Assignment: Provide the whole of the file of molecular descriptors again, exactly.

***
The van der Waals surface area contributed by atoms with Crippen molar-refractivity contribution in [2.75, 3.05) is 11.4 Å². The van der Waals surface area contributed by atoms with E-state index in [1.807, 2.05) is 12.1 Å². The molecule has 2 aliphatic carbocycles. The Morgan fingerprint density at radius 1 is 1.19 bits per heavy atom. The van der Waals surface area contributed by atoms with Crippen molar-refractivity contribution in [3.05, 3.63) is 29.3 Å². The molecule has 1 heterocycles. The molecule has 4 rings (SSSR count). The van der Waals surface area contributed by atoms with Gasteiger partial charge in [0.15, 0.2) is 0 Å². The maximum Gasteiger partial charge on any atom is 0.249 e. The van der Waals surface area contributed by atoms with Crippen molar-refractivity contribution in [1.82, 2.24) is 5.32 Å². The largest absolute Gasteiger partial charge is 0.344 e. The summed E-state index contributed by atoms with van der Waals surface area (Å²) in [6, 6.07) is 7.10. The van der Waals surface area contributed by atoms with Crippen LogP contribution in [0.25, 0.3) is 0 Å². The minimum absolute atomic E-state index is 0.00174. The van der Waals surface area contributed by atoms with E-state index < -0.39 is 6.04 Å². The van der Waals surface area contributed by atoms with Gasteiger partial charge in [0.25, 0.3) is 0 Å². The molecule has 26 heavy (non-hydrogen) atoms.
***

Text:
The van der Waals surface area contributed by atoms with Crippen molar-refractivity contribution in [2.75, 3.05) is 11.4 Å². The van der Waals surface area contributed by atoms with E-state index in [1.807, 2.05) is 12.1 Å². The molecule has 2 aliphatic carbocycles. The Morgan fingerprint density at radius 1 is 1.19 bits per heavy atom. The van der Waals surface area contributed by atoms with Crippen molar-refractivity contribution in [3.05, 3.63) is 29.3 Å². The molecule has 1 heterocycles. The molecule has 4 rings (SSSR count). The van der Waals surface area contributed by atoms with Gasteiger partial charge in [0.15, 0.2) is 0 Å². The maximum Gasteiger partial charge on any atom is 0.249 e. The van der Waals surface area contributed by atoms with Crippen molar-refractivity contribution in [1.82, 2.24) is 5.32 Å². The largest absolute Gasteiger partial charge is 0.344 e. The summed E-state index contributed by atoms with van der Waals surface area (Å²) in [6, 6.07) is 7.10. The van der Waals surface area contributed by atoms with Crippen LogP contribution in [0.25, 0.3) is 0 Å². The minimum absolute atomic E-state index is 0.00174. The van der Waals surface area contributed by atoms with E-state index < -0.39 is 6.04 Å². The van der Waals surface area contributed by atoms with Gasteiger partial charge in [0.25, 0.3) is 0 Å². The molecule has 26 heavy (non-hydrogen) atoms.